H.265 will be lossier than H.264, in other words, but lossy in ways that won't be too obvious to humans and our imperfect image-processing brains. Pause an H.265 video and break out the spyglass, and you'll find many technical imperfections compared to older codecs, but it's all about perceived quality when the moving picture is, well, moving.


Edited 2010-01-25 07:42 UTC

Reply Parent Score: 2

RE: summary
by werpu on Mon 25th Jan 2010 08:34 in reply to "summary"
werpu Member since:
2006-01-18

- h264 currently require a very expensive license to distribute an encoder/decoder in the USA (other countries?)
- h264 will also require paying to stream content in 2011 (so you pay: for encoding, for decoding, and for the content. triple rip-off ftw)
- h264 patent expires in 2017 (by then, h264 will be obsolete)
- google bought on2 (VP8) probably to pro-actively destroy h265's (the thing after h264) competitor
- theora produce more or less similar stuff as h264 but isnt backed-up by companies since they have no interest into it
- theora lacks hardware acceleration
- using h264 ensure some vendor lock in: you can't setup a youtube competitor without zillion of dollars, firefox can't survive, etc. ultimately, the consumer (US) lose


i think the last thing is the most important


Actually you can say a lot of things about WM9 but the licensing is way better than H264 for the end user (not for the people having to integrate it). A few years ago I had to put a video on the web and tried to opt for H264 I then read all the licensing issues (which are explained here) and shunned away. Even free streaming currently is allowed only for 10 minutes after that you have to pay. WM9 had none of those restrictions, you could use it as you wanted.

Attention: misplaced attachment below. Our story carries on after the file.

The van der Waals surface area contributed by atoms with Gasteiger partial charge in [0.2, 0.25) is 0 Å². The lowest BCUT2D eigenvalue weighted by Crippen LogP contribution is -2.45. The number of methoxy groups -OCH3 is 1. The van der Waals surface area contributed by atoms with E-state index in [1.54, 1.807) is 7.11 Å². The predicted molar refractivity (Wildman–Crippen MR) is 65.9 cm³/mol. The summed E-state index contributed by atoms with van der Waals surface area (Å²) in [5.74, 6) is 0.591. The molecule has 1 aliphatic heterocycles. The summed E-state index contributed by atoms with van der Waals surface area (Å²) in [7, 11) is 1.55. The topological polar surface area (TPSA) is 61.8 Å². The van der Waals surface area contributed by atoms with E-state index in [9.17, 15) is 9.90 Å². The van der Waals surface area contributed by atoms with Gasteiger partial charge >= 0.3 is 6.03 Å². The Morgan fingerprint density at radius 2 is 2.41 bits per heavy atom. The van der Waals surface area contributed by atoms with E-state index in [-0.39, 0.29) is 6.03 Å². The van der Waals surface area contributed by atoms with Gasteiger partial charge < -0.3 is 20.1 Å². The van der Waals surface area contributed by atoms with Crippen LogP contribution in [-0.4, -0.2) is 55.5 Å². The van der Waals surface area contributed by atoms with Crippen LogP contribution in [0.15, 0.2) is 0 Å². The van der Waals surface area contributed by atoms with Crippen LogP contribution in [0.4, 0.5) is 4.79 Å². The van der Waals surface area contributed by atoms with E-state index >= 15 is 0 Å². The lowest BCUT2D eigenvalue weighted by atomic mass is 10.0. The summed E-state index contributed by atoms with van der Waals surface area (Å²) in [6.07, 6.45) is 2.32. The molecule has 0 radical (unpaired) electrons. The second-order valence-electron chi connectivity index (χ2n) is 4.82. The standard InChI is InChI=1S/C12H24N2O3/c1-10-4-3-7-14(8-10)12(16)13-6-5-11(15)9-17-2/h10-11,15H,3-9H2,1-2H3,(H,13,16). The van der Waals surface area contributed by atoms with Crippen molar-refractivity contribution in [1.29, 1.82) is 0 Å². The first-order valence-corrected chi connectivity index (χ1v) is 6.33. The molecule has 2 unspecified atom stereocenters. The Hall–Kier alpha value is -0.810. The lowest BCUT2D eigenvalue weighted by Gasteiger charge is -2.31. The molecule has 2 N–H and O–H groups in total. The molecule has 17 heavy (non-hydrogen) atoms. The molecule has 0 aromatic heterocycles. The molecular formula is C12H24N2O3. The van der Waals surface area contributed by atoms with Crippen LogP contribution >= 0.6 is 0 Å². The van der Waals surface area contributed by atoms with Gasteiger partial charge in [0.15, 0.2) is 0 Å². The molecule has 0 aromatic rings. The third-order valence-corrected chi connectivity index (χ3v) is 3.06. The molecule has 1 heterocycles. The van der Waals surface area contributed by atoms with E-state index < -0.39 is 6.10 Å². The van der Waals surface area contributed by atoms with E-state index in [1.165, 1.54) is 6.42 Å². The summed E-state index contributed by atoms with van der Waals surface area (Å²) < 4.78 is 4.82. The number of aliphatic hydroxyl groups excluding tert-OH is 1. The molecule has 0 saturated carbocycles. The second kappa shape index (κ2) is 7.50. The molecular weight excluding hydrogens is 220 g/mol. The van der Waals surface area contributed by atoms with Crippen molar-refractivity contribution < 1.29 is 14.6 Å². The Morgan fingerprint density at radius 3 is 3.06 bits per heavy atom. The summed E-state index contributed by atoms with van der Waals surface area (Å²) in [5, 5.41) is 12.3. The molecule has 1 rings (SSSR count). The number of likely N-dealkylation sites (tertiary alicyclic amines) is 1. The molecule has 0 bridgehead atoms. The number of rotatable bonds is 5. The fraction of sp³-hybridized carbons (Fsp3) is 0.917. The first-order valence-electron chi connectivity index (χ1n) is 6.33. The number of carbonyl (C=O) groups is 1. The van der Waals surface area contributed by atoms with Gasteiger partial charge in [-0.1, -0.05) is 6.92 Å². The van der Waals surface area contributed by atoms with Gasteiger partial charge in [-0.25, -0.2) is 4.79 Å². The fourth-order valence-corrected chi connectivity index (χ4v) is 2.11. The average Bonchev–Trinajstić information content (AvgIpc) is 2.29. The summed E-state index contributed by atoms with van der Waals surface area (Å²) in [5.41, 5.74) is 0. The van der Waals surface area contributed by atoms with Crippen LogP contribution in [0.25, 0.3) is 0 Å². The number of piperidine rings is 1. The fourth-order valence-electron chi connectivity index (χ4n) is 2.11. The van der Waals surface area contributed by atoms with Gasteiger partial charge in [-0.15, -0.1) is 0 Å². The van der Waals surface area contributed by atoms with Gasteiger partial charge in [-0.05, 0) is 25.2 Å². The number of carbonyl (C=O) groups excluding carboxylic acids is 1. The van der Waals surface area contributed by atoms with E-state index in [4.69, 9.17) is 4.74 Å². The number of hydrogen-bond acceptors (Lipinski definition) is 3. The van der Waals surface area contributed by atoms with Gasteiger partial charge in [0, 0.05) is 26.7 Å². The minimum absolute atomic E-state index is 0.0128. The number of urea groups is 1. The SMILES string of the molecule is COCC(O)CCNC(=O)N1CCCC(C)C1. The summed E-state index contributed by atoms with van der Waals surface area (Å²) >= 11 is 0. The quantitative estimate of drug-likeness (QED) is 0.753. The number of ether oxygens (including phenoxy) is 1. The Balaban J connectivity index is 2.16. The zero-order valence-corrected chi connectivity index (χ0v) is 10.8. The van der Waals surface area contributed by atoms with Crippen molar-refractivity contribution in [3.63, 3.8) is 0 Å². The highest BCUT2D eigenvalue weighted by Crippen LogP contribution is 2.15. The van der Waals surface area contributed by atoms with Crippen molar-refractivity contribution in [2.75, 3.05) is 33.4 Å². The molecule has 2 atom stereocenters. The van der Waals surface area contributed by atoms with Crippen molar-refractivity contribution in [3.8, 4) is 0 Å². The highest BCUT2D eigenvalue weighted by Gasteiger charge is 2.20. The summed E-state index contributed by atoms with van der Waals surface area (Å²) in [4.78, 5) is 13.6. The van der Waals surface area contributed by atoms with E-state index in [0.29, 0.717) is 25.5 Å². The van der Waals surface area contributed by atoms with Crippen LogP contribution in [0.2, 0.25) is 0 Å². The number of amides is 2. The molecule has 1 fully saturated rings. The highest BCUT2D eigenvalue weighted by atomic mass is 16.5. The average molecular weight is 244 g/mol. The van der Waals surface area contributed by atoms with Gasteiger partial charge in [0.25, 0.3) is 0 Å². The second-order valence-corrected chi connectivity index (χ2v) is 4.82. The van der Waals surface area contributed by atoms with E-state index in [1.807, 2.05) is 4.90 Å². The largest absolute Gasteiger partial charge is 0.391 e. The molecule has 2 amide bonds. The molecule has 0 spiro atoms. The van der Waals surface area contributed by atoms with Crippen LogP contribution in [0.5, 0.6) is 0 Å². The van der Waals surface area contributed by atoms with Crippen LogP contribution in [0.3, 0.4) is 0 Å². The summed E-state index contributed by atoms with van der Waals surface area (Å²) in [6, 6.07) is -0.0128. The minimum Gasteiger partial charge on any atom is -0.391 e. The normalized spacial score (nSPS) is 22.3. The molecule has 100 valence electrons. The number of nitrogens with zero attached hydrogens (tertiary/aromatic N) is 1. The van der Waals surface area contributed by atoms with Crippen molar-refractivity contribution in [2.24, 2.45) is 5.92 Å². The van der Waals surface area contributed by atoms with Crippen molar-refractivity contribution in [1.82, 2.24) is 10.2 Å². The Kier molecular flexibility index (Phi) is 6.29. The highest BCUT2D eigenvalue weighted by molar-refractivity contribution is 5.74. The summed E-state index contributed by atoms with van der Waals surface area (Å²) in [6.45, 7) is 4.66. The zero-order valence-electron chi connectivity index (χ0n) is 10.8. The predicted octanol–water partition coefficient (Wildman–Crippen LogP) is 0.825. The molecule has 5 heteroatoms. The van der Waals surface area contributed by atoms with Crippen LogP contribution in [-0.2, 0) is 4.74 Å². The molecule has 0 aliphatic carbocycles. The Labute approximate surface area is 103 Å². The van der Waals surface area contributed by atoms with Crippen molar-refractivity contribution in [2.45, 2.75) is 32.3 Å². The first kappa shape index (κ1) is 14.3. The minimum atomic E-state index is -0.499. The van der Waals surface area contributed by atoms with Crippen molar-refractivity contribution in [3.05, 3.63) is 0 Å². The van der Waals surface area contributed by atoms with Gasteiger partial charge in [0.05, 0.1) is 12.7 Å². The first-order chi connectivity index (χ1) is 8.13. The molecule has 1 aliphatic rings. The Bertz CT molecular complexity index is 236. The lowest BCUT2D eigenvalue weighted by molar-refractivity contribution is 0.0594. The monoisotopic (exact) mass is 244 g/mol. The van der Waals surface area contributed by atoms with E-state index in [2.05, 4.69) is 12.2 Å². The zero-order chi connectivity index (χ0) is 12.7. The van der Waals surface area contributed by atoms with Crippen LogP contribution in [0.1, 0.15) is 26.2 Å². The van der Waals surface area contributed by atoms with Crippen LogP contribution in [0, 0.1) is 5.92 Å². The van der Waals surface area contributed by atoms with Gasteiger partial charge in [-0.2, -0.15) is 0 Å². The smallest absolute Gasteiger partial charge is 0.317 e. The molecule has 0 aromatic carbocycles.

So guess what I then opted for.
I just wonder what sites like youtube etc... will do post 2010, I assume that was the reason why Google bought On2, they simply can convert all videos (and probably are doing that by now) to VP8 and then will provide the plugin for all browsers involved.
Others will have bigger issues.

Reply Parent Score: 3

RE: summary
by wargum on Mon 25th Jan 2010 09:24 in reply to "summary"
wargum Member since:
2006-12-15

I agree that there are a lot of bad things in H.264 licensing. Still, I think it will be the standard of the near future. Don't forget about flash! It supports H.264 as well and is even hardware accelerated now. And flash is there on almost every machine and soon on most smart phones as well. And it plays HW accelerated H.264 on all browsers, including FF. So, in the end I think Mozilla's move will ultimately help flash survive, because YouTube and the likes just can't ignore the large FF user base and will just stick to flash as the standard way of watching video on the net.

Edited 2010-01-25 09:27 UTC

Reply Parent Score: 1

h.264 US patents expire in 2028
by jrincayc on Tue 26th Jan 2010 16:11 in reply to "summary"
jrincayc Member since:
2007-07-24

It's worse. There are US MPEG-LA patents that don't expire until 2028, not 2017.

http://lists.whatwg.org/htdig.cgi/whatwg-whatwg.org/2009-July/02073...

Reply Parent Score: 2